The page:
One of the fun aspects of trying out various wines from the same region/vineyard is the opportunity to discern wines made of different styles. Nowhere is this more fun than trying out the 2 prominent winemaking styles in the Piedmont area making the famous Barolo’s from the Nebbiolo grape.
In a nut shell, there are two schools of Barolo – ‘traditional’ and ‘modern’.
‘Traditional’ wines are made with long maceration and aged in larger barrels (made of Eastern European oak) called botti for two years or more; the advantage of this winemaking method is that the combination of long maceration and long aging in large barrels gives an extraordinary complexity and a savory character that can’t be created any other way. The disadvantage, especially in the past, is that some producers would use these large barrels for many years and wouldn’t look after them very well, which can give the wine off aromas and flavors.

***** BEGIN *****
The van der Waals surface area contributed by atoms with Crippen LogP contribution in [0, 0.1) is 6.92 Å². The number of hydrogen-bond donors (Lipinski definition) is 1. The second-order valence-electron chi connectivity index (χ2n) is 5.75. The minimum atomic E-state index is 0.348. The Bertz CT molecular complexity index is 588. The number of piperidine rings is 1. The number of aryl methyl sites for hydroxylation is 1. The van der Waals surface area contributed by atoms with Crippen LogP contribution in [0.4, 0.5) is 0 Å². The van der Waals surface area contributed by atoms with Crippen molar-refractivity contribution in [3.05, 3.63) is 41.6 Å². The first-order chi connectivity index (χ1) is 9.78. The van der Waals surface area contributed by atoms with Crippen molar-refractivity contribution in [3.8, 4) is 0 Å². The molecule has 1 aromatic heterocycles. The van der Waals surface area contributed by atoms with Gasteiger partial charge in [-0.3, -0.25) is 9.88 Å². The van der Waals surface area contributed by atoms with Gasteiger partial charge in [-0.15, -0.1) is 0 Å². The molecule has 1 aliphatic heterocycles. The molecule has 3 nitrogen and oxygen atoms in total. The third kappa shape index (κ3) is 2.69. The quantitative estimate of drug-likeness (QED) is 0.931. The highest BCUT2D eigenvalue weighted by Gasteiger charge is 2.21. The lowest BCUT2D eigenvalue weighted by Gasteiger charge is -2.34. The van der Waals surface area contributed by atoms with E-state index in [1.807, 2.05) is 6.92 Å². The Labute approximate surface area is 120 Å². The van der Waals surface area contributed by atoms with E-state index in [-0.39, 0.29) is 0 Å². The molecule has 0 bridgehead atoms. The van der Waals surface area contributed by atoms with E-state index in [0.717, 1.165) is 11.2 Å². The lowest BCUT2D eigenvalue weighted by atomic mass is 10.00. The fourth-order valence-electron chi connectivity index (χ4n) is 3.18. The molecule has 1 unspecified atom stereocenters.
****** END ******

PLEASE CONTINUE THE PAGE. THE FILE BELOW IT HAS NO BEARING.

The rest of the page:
‘Modern’ wines are typically made using shorter macerations and small French oak barrels, at least partly (and sometimes entirely) new; the advantage of this method is that it creates wines with a glossy, easy-to-like personality that appeals to wine drinkers who are used to similarly-styled wines from Bordeaux and the New World; the disadvantage is that it creates wines that aren’t very distinctive, individual or representative of their ‘terroir.’